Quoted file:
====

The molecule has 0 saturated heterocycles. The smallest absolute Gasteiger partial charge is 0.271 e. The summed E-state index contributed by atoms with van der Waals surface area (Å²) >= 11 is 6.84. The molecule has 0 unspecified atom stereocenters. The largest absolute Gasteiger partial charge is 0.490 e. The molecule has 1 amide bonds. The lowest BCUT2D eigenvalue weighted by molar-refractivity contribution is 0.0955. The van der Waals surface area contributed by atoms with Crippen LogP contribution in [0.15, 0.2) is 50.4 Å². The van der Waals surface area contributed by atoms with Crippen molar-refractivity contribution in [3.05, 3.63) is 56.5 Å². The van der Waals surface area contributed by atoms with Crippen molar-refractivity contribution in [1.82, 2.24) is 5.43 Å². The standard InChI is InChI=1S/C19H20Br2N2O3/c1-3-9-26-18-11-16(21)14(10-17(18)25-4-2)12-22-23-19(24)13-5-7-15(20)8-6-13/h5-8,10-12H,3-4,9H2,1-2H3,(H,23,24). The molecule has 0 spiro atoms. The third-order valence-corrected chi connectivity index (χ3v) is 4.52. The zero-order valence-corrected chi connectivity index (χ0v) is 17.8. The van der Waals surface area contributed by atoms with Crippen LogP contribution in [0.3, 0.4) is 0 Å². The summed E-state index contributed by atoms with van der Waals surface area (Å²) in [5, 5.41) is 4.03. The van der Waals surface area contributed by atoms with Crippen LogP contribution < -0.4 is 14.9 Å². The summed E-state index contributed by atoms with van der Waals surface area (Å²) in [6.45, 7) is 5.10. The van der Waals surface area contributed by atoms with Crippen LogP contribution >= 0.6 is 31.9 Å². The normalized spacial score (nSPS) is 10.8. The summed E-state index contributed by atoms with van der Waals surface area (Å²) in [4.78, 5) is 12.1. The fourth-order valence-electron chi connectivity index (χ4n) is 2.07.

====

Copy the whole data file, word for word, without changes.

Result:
The molecule has 0 saturated heterocycles. The smallest absolute Gasteiger partial charge is 0.271 e. The summed E-state index contributed by atoms with van der Waals surface area (Å²) >= 11 is 6.84. The molecule has 0 unspecified atom stereocenters. The largest absolute Gasteiger partial charge is 0.490 e. The molecule has 1 amide bonds. The lowest BCUT2D eigenvalue weighted by molar-refractivity contribution is 0.0955. The van der Waals surface area contributed by atoms with Crippen LogP contribution in [0.15, 0.2) is 50.4 Å². The van der Waals surface area contributed by atoms with Crippen molar-refractivity contribution in [3.05, 3.63) is 56.5 Å². The van der Waals surface area contributed by atoms with Crippen molar-refractivity contribution in [1.82, 2.24) is 5.43 Å². The standard InChI is InChI=1S/C19H20Br2N2O3/c1-3-9-26-18-11-16(21)14(10-17(18)25-4-2)12-22-23-19(24)13-5-7-15(20)8-6-13/h5-8,10-12H,3-4,9H2,1-2H3,(H,23,24). The molecule has 0 spiro atoms. The third-order valence-corrected chi connectivity index (χ3v) is 4.52. The zero-order valence-corrected chi connectivity index (χ0v) is 17.8. The van der Waals surface area contributed by atoms with Crippen LogP contribution in [0.3, 0.4) is 0 Å². The summed E-state index contributed by atoms with van der Waals surface area (Å²) in [5, 5.41) is 4.03. The van der Waals surface area contributed by atoms with Crippen LogP contribution < -0.4 is 14.9 Å². The summed E-state index contributed by atoms with van der Waals surface area (Å²) in [6.45, 7) is 5.10. The van der Waals surface area contributed by atoms with Crippen LogP contribution >= 0.6 is 31.9 Å². The normalized spacial score (nSPS) is 10.8. The summed E-state index contributed by atoms with van der Waals surface area (Å²) in [4.78, 5) is 12.1. The fourth-order valence-electron chi connectivity index (χ4n) is 2.07.